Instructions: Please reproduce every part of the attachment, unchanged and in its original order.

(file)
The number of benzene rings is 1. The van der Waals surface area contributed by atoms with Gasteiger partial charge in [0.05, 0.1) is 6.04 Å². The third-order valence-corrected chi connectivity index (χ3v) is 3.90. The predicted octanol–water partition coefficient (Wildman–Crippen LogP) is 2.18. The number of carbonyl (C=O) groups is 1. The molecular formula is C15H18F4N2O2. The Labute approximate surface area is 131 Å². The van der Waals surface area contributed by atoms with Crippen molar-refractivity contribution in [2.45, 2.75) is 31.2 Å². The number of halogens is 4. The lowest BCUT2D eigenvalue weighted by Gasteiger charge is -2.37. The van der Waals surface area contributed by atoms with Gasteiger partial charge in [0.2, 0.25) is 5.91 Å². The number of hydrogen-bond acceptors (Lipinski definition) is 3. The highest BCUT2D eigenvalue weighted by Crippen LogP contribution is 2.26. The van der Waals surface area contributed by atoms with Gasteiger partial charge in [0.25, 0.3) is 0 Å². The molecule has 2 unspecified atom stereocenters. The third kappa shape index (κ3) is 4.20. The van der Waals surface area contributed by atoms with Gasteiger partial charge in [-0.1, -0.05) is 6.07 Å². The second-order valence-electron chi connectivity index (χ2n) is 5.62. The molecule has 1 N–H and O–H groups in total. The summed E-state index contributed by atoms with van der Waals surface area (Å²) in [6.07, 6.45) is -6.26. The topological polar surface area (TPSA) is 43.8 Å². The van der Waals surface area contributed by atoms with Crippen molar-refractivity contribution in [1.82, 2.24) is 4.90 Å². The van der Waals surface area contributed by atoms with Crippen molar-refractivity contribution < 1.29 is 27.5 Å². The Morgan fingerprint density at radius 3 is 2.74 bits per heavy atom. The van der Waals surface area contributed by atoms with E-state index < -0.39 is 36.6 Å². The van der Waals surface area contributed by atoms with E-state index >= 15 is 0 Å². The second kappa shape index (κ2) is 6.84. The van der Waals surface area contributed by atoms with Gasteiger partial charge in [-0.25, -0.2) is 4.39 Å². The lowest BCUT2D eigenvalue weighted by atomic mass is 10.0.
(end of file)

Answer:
The number of benzene rings is 1. The van der Waals surface area contributed by atoms with Gasteiger partial charge in [0.05, 0.1) is 6.04 Å². The third-order valence-corrected chi connectivity index (χ3v) is 3.90. The predicted octanol–water partition coefficient (Wildman–Crippen LogP) is 2.18. The number of carbonyl (C=O) groups is 1. The molecular formula is C15H18F4N2O2. The Labute approximate surface area is 131 Å². The van der Waals surface area contributed by atoms with Crippen molar-refractivity contribution in [2.45, 2.75) is 31.2 Å². The number of halogens is 4. The lowest BCUT2D eigenvalue weighted by Gasteiger charge is -2.37. The van der Waals surface area contributed by atoms with Gasteiger partial charge in [0.2, 0.25) is 5.91 Å². The number of hydrogen-bond acceptors (Lipinski definition) is 3. The highest BCUT2D eigenvalue weighted by Crippen LogP contribution is 2.26. The van der Waals surface area contributed by atoms with Gasteiger partial charge in [0.25, 0.3) is 0 Å². The molecule has 2 unspecified atom stereocenters. The third kappa shape index (κ3) is 4.20. The van der Waals surface area contributed by atoms with Gasteiger partial charge in [-0.1, -0.05) is 6.07 Å². The second-order valence-electron chi connectivity index (χ2n) is 5.62. The molecule has 1 N–H and O–H groups in total. The summed E-state index contributed by atoms with van der Waals surface area (Å²) in [6.07, 6.45) is -6.26. The topological polar surface area (TPSA) is 43.8 Å². The van der Waals surface area contributed by atoms with Crippen molar-refractivity contribution in [1.82, 2.24) is 4.90 Å². The van der Waals surface area contributed by atoms with Crippen molar-refractivity contribution < 1.29 is 27.5 Å². The Morgan fingerprint density at radius 3 is 2.74 bits per heavy atom. The van der Waals surface area contributed by atoms with E-state index < -0.39 is 36.6 Å². The van der Waals surface area contributed by atoms with E-state index >= 15 is 0 Å². The second kappa shape index (κ2) is 6.84. The van der Waals surface area contributed by atoms with Gasteiger partial charge in [-0.25, -0.2) is 4.39 Å². The lowest BCUT2D eigenvalue weighted by atomic mass is 10.0.